Given current talent and skills shortages across all areas of the economy, it has become business-critical for employers to understand their staff turnover rates and optimise employee retention.
Organisations with higher than industry-average staff turnover rates will be facing higher recruitment, training and development costs, and risk damage to their reputation and employer brand.
Delving deeper into the reasons behind high staff turnover can offer employers the insight needed to rectify workplace problems and improve staff retention.
In this guide for employers, we explain what we mean by staff turnover, how to calculate employee turnover for your organisation and how to use this figure to help improve employee retention.
What is staff turnover rate?
Your staff turnover rate refers to the percentage of your workforce that leaves and needs to be replaced.
High staff turnover means a lot of people are leaving and you are having to recruit – whether internally or externally – to fill those roles. Recruitment is a time and cost-intensive process. Employee retention, particularly of valued talent, is preferred to ensure strong organisational performance and avoid disruption to operations.
Why it’s important to calculate your staff turnover
Employee turnover rate is a useful measure of how your organisation is performing since retaining staff is generally preferable to recruiting.
Another important consideration is your employer brand. With so many online employer review sites, it is much easier for job applicants and employees to consider alternative employment prospects and weigh their options. A strong employer brand is critical to effective recruitment and retention of employees.
Measuring your staff turnover can help you to understand who is leaving and why. People leave employers for many different reasons. They may choose to resign to start a new job with a new employer, or they may be changing career, or retiring. These exits would be classed as ‘voluntary staff turnover’.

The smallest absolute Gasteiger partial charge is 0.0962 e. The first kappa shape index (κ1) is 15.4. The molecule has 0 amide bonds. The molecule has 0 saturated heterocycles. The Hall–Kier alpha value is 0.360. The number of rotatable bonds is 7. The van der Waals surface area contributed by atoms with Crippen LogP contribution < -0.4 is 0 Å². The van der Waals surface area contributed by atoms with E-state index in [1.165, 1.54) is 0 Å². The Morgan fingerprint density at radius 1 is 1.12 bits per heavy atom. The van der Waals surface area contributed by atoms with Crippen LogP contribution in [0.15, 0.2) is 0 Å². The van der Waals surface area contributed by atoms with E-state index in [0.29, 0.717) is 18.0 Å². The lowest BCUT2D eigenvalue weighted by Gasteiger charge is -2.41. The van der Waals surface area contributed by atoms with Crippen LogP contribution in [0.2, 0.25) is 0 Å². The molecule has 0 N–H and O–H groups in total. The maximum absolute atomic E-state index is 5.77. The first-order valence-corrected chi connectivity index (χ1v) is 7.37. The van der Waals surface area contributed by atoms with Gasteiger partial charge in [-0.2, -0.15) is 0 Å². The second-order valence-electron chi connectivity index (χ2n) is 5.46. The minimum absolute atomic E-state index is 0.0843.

In comparison, ‘involuntary staff turnover’ is where the employer terminates the individual’s employment. Fair grounds for dismissal include gross misconduct, poor performance or redundancy.
It’s important to distinguish between voluntary and involuntary turnover rates when looking to identify if there are problems with retention.
How to calculate staff turnover
Before you can calculate staff turnover, you will first need to decide how frequently you want to measure turnover. In most cases, it would usually be annually, but if you are concerned that turnover is high or increasing, you may want to use a quarterly or monthly rate.
Next, you need to determine the number of staff that were employed at the start of this period; the number of staff that were employed at the send of this period; and finally, the number of staff who left your organisation during this time.
Use these figures to calculate your average number of staff by adding the number of staff at the beginning and end of the period, and dividing this by two. This is your average number of staff.
Finally, to calculate your employee turnover rate, divide the number of staff who left within the timeframe by the average number of staff you employed during this period. Multiply this number by 100 to determine your employee turnover rate.
What is a healthy staff turnover rate?
A zero staff turnover rate is highly unlikely. People can and do leave, for many reasons, and likewise, employers may have to terminate employment in certain circumstances.
Staff turnover rates can vary between sectors, but in general, employee turnover of 10% or less is typically considered desirable.
Sectors and roles which typically suffer high employee turnover include retail workers, servers within hospitality and nurses and carers within healthcare, while industries such as professional and financial services typically experience lower turnover rates.
Low staff turnover rate: why are your staff staying?
If you find that your turnover rate is low, avoid being complacent! It’s beneficial to delve into why this is the case through ongoing employee engagement and feedback programmes. You want to understand from your workforce what you’re doing right and to continue the dialogue so that should issues arise, these can be brought to your attention and dealt with to avoid impacting your retention rate.